For Wilson, now 42, military service was a way out of tiny June Lake, California, a ski resort town of just a few hundred permanent residents. Her father worked as a lineman; her mother was a stay-at-home mom.

There was a time when Wilson ran a lot of foot races — 5Ks and half-marathons. She completed a marathon once. She raced cars and did her own mechanical work but now prefers woodworking. About once a month, she will build a shadow box for a military retiree, the kind that you put a flag and medals and ribbons in.

Wilson, by the way, was awarded the Meritorious Service Medal and the Military Outstanding Volunteer Service Medal upon her retirement.

A Process Leading to a Process

Once resolved to transition, Wilson obtained a diagnosis of gender dysphoria. Next, a transgender care team in Portsmouth, Virginia, working with information supplied by a Navy psychologist, primary care physician and others, wrote a transition plan that involved hormone replacement treatment and gender reassignment surgery.

Such plans are forwarded to the commanding officer who decides whether and when they are employed.

“If I was on a ship and we were deploying that would be a no-go,” Wilson explained. “But, being on shore duty, I was able to go ahead and start right up.”

At NSA Panama City, Wilson was aware of one other transgender service member, an E-5 who reported to her.

“When he and I left, people on base washed their hands of the trans issue, satisfied that it would not recur,” Wilson said. “But there are others. The reality is that we hide very well.”

Now that the ban on transsexuals in the military has been restored, hiding is as necessary as it was throughout the majority of Wilson’s Navy career.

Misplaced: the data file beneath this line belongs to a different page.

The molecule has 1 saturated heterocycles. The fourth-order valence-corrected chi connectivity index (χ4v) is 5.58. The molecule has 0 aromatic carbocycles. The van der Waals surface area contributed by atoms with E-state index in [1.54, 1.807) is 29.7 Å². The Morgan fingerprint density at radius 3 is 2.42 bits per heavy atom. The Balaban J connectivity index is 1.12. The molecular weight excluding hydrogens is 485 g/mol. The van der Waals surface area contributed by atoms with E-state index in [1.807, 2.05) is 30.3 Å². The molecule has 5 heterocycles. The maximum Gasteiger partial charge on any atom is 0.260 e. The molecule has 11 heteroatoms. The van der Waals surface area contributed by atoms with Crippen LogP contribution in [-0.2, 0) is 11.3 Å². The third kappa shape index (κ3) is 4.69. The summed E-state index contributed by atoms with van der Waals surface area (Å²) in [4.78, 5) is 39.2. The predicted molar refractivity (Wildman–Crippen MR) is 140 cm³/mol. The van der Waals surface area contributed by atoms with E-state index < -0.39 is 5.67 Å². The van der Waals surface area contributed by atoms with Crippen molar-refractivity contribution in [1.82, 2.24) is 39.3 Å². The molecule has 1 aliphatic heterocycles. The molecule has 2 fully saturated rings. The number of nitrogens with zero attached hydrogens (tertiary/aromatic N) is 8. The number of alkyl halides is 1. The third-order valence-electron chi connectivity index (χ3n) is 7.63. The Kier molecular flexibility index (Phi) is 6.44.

“I liked my living and, for many years before the ban was lifted, being discovered as transgender would have meant being kicked out of the Navy,” Wilson said.

At this writing, Wilson has undergone hair removal procedures and hormone replacement treatment.

“I gave Dr. Ingram documentation on a treatment that I was interested in and he actually took the time to read it, which was amazing,” Wilson said. “We gave it a try and it worked out great. He was very open, but doctors generally are a challenge. I have a primary care physician who is OK as long as we don’t talk about the transgender stuff.”

Wilson wants to be more “financially stable” before undergoing reassignment surgery, which she said will run between $20,000 and $40,000 and is not covered by her Tricare insurance.

Her focus this spring and summer was on fixing up her storm-battered home, whose remodeling she had nearly completed when Michael returned her to step one.   

Wilson is convinced that she — and the entire LGBTQ community — will experience more setbacks.

“Gains will be lost,” Wilson said. “That is absolutely going to happen. Marriage equality is in trouble. The federal HUD director removed transgender protection at homeless shelters that receive federal funds. The military ban on transsexuals is back. Look at what is happening on the reproductive rights front. Given the makeup of the Supreme Court, I would not be surprised to see Roe v. Wade set aside.”

“It’s never just about a cake,” Wilson said, referring to the Masterpiece Cakeshop v. Colorado Civil Rights Commission case in which the U.S. Supreme Court ruled in favor of a baker who refused to bake a cake for a same-sex wedding ceremony because of a religious objection. “It’s about eroding human rights, just a little bit at a time.”

The “rollbacks,” Wilson fears, “will be upheld here in the Panhandle first.

“Once we get past this house project, I think we’re just going to pull chocks and go.”

Categories: Legal, Military